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Processor Architectures and Program Mapping H. Corporaal, J. van Meerbergen, and B. Mesman1 Platform-based Design 5kk70 2007.

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Presentation on theme: "Processor Architectures and Program Mapping H. Corporaal, J. van Meerbergen, and B. Mesman1 Platform-based Design 5kk70 2007."— Presentation transcript:

1 Processor Architectures and Program Mapping H. Corporaal, J. van Meerbergen, and B. Mesman1 Platform-based Design 5kk

2 Processor Architectures and Program Mapping H. Corporaal, J. van Meerbergen, and B. Mesman2 flexibility efficiency DS P Programmable CPU Programmable DSP Application specific instruction set processor (ASIP) Application specific processor

3 Processor Architectures and Program Mapping H. Corporaal, J. van Meerbergen, and B. Mesman3 low medium high high medium low flexibility efficiency ASIC GP proc FPGA DSP ASIP

4 Processor Architectures and Program Mapping H. Corporaal, J. van Meerbergen, and B. Mesman4 Programmable CPU cores introduction architecture of the MIPS core discussed as an example pipelining application examples software issues comparison between different CPU cores towards application specific architectures discussion

5 Processor Architectures and Program Mapping H. Corporaal, J. van Meerbergen, and B. Mesman5 rationale: General-purpose -> large market consequence: often handcrafted design optimised for clock rate problem : fast changes in the IC process technology examples embedded: MIPS (first one, licensing instruction set architecture) ARM (Advanced Risc Machines, telecom, low power, small code size, most popular one, licensing also the micro-architecture as hard or soft IP) derivatives from general purpose CPUs Intel, NEC, Hitachi, National, PowerPC Introduction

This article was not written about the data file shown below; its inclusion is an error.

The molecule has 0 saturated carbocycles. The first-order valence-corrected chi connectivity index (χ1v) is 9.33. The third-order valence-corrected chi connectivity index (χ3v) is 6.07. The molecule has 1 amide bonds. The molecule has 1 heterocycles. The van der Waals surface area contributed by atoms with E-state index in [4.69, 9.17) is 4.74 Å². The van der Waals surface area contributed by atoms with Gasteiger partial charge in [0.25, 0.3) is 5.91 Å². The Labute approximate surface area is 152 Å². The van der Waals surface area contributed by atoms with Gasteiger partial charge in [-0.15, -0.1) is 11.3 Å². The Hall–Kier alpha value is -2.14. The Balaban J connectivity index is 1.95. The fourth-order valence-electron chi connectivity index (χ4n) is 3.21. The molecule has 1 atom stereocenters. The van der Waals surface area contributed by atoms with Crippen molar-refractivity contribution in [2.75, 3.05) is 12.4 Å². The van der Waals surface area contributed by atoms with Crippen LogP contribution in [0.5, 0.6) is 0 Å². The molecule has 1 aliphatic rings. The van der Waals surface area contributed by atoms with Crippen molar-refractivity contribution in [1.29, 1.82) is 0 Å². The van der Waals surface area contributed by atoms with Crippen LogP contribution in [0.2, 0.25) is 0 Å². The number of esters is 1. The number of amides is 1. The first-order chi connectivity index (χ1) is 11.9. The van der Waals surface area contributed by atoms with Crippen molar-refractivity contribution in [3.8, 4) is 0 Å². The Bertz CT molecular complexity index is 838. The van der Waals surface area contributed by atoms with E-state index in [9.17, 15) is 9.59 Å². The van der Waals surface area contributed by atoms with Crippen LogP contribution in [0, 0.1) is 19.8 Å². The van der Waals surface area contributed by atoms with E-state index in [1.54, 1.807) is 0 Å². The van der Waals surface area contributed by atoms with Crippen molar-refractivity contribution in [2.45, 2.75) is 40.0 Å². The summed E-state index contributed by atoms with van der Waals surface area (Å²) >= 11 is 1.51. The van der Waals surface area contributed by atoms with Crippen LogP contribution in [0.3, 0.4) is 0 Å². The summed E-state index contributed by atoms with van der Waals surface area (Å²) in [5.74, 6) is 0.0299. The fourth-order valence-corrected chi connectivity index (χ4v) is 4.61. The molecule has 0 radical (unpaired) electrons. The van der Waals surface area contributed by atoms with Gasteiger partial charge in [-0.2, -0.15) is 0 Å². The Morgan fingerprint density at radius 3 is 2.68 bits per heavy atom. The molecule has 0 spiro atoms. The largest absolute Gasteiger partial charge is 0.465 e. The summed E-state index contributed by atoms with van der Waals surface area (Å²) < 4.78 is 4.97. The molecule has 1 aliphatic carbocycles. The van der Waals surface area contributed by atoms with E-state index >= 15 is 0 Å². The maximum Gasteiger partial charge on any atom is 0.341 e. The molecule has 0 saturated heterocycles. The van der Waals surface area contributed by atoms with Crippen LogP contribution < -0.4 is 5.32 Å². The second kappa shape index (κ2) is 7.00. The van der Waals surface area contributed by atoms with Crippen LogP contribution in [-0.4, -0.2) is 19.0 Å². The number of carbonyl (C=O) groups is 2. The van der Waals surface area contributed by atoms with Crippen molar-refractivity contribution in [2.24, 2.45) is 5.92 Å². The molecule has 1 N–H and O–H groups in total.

6 Processor Architectures and Program Mapping H. Corporaal, J. van Meerbergen, and B. Mesman6 Instruction set architectures implicit operandsexplicit operands stack machines (e.g. ST20) accumulator machines general purpose registers register-memory register-register = load-store Introduction

7 Processor Architectures and Program Mapping H. Corporaal, J. van Meerbergen, and B. Mesman7 PC Clk Instruction address Instruction Memory Instruction Rd Rs Rt Imm Architecture of the MIPS core [Hennessy& Patterson] Data Memory Clk Data address Data in 32 Data out Rw Ra Rb bit registers Clk 32

8 Processor Architectures and Program Mapping H. Corporaal, J. van Meerbergen, and B. Mesman Op rs rt rd shamt funct 6 bits 5 bits 5 bits 5 bits 5 bits 6 bits R - type Op rs rt immediate 6 bits 5 bits 5 bits 16 bits I - type Op target address 6 bits 26 bits J - type opoperation of the instruction rs,rt,rdsource and destination registers shamtshift amount functoperation of the instruction-part 2 immfor program constants addrtarget address of a jump MIPS instruction formats ( 32 bits ) [Hennessy& Patterson]

9 Processor Architectures and Program Mapping H. Corporaal, J. van Meerbergen, and B. Mesman Op rs rt rd shamt funct 6 bits 5 bits 5 bits 5 bits 5 bits 6 bits Example 1 : R - type : add instruction Rw Ra Rb bit registers Clk Result Rd Rs Rt BusA 32 Reg Wr Bus W BusB 32 ALUctr add rd, rs, rt mem[PC] R[rd] = R[rs] + R[rt] PC = PC + 4 [Hennessy& Patterson]

10 Processor Architectures and Program Mapping H. Corporaal, J. van Meerbergen, and B. Mesman10 PC Instruction Memory Rw Ra Rb bit registers Data Memory Clk Data address Data in Data out Instruction address Instruction Rd Rs Rt Imm Critical path R-type operation [Hennessy& Patterson]